Michigan recruited me as the fourth or fifth quarterback on the depth chart, which is a diagram showing where all the starting and backup players rank on the team in any given year. I was competing with another true freshman, DiAllo Johnson, who showed up at Michigan the same time I did. The starting QB for the Wolverines was Scott Dreisbach, who was a year older than I was. The second quarterback was Brian Griese, who was two years my senior and who later went on to play very well in the NFL, and in third place was Jason Carr, the son of the new Michigan football coach, Lloyd Carr. Four games into the season, the Wolverines were 4-0, when during one of our practices Scott Dreisbach dropped back to throw a pass, released the ball, and unluckily caught his thumb on another player’s helmet. It turned out that he needed thumb surgery and was out for the rest of the year. Everyone moved up one slot. Brian Griese started, Jason Carr was his backup, and I moved into the third position.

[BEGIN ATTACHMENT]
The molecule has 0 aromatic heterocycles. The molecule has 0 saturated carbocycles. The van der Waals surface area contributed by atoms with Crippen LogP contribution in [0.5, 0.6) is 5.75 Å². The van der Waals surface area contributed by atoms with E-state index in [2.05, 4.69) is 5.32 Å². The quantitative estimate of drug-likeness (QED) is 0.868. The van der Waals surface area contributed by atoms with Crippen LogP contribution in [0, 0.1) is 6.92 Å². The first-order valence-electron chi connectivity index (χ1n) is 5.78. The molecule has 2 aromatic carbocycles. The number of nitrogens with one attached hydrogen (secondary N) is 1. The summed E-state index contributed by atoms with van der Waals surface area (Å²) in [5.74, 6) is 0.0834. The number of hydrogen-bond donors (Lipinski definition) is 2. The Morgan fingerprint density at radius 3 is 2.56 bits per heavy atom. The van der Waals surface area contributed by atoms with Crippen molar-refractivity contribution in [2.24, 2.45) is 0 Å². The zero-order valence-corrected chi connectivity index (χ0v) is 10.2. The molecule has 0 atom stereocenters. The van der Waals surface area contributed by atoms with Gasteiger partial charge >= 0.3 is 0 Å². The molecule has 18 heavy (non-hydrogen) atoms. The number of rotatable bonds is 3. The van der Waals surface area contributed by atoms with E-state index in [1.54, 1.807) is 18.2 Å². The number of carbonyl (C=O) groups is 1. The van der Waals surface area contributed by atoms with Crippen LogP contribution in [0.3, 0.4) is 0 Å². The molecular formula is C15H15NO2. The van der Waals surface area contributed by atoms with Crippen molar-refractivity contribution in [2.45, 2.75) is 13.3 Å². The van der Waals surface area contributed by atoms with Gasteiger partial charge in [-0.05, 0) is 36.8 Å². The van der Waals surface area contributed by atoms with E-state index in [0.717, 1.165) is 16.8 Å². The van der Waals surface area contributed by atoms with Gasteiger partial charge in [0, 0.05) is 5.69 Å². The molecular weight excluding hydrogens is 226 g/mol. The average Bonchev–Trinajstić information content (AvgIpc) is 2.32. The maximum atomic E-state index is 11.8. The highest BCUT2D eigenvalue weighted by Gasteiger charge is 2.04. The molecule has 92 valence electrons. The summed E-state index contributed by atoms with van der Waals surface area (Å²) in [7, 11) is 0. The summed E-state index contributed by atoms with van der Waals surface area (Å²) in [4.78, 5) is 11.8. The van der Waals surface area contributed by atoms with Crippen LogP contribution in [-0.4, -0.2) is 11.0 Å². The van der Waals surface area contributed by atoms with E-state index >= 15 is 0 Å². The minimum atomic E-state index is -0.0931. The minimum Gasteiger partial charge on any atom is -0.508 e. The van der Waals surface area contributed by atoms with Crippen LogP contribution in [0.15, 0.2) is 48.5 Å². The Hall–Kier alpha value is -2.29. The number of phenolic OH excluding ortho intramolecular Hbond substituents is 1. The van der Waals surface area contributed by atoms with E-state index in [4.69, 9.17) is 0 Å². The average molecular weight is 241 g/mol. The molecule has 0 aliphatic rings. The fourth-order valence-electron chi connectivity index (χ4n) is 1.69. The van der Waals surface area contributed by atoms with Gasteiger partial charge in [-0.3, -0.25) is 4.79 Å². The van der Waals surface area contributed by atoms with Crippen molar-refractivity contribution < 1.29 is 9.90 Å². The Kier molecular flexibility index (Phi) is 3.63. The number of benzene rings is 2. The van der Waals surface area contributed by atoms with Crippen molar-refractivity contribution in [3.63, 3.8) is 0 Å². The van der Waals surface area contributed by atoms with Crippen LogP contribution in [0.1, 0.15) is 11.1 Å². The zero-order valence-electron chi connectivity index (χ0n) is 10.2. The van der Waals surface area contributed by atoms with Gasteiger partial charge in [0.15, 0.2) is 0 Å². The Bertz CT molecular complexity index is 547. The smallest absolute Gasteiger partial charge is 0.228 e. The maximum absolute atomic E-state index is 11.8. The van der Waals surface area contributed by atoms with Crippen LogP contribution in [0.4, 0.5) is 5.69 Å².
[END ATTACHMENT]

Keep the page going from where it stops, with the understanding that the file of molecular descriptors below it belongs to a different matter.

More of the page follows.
Brian Griese had a good season in 1995, but we didn’t finish the year very well. We beat Ohio State 31–23, I remember, but lost our bowl game 22–20 to Texas A&M. Then, when the 1996 season got under way, we lost Kit Cartwright, who became the offensive coordinator at Indiana. Everyone assumed Dreisbach would come back and start as our QB—Michigan hadn’t lost a game before Scott injured his thumb the season before, after all, and Jason Carr was gone, even though his dad, Lloyd, was still the head coach—but I still began competing to become the starting quarterback. It wasn’t going to happen. Everyone loved Scott, and I started to realize that he would play through his senior year, which meant I’d be sitting on the bench for the next three seasons. During a meeting with Coach Carr, I told him I wasn’t seeing many opportunities and that where I was and where I wanted to be were two different places. Coach Carr told me I had the potential to be a very good player and that I should just go out there and compete and worry about the things I could control, and not worry about the things I couldn’t. He reminded me that I’d chosen Michigan for a reason, which was true: Michigan was the best school for me. It was just disheartening not being able to play. What’s more, the prospects of starting looked daunting, as I was mentally and physically behind Scott.